The literature indicates specific personality traits typically increased in people diagnosed with substance dependence (Littlefield & Sher, 2016). For instance, people with this diagnosis are prone to present high levels of hopelessness, depression, superiority, dominance, callousness, anxiety, impulsivity, and manipulation traits (APA, 2013; Bornovalova, Lejuez, Daughters, Rosenthal, & Lynch, 2005; Kotov et al., 2017). Among these traits, impulsivity and anxiety seem to be the most commonly observed pathological traits in people with substance dependence (Chapman & Cellucci, 2007; Feingold, Weiser, Rehm, & Lev-Ran, 2016; Grant et al., 2004; Kotov, Gamez, Schmidt, & Watson, 2010; Loree, Lundahl, & Ledgerwood, 2015; Marín-Navarrete et al., 2018; Verdejo-García, Lawrence, & Clark, 2008).

Assessment measures that evaluate pathological traits should encompass traits typically identified in people with substance dependence. The Clinical Dimensional Personality Inventory (Carvalho & Primi, 2015), currently in its second version (IDCP-2; Carvalho & Primi, in press) and the focus of this study, is a self-report scale for assessing pathological traits, composed of 206 items that must be answered on a four-point Likert scale. The scale was developed to be used in the clinical context, and its recommended for establishing the personality profile of the patient (Carvalho, 2019). The IDCP-2 is composed of 12 dimensions, namely: dependence, aggressiveness, mood instability, eccentricity, need for attention, grandiosity, distrust, isolation, criticism avoidance, self-sacrifice, conscientiousness, and inconsequence, which are divided into 47 factors. The psychometric properties of the factors of these dimensions suggested the suitability of the scale for assessing pathological traits (e.g., Carvalho, Sette & Ferrari, 2016; Carvalho & Sette, 2017; Carvalho & Silva, 2016).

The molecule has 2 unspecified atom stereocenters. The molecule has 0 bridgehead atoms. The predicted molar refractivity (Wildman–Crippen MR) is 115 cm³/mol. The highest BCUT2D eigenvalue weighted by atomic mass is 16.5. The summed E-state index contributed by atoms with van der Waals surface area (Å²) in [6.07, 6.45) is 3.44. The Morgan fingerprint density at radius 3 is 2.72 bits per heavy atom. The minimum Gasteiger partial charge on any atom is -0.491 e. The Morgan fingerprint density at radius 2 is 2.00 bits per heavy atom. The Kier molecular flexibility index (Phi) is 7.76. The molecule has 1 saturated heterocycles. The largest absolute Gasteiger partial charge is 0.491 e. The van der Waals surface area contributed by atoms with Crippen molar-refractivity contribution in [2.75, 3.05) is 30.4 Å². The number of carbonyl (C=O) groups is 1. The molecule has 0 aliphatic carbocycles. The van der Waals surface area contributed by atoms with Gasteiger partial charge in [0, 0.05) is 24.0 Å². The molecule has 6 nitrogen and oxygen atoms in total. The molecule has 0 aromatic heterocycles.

Although studies have been conducted to investigate the discriminant ability of IDCP-2 for specific conditions (e.g., borderline personality disorder, dependent personality disorder, bipolar disorder; Carvalho & Pianowski, 2019a; 2019b; Carvalho, Painwoski, & Gonçalves, 2018), no studies were found investigating its discriminant capacity for people with substance dependence. However, based on the literature (APA, 2013; Bornovalova et al., 2005; Kotov et al., 2017; Moraleda-Barreno, Díaz-Batanero, Pérez-Moreno, Gómez-Bujedo, & Lozano, 2018), it is possible to identify the conceptual relevant IDCP-2 factors for this purpose: Anxious Concern, Hopelessness, Superiority, Dominance, Indifference, Anxiety, Depression, Risk-taking, Deceitfulness, and Impulsivity. Although these factors lack empirical evidence on substance dependence, previous studies found sound psychometric properties for them (Carvalho, 2018; Carvalho & Sette, 2017; 2015; Carvalho et al., 2016; Carvalho & Silva, 2016).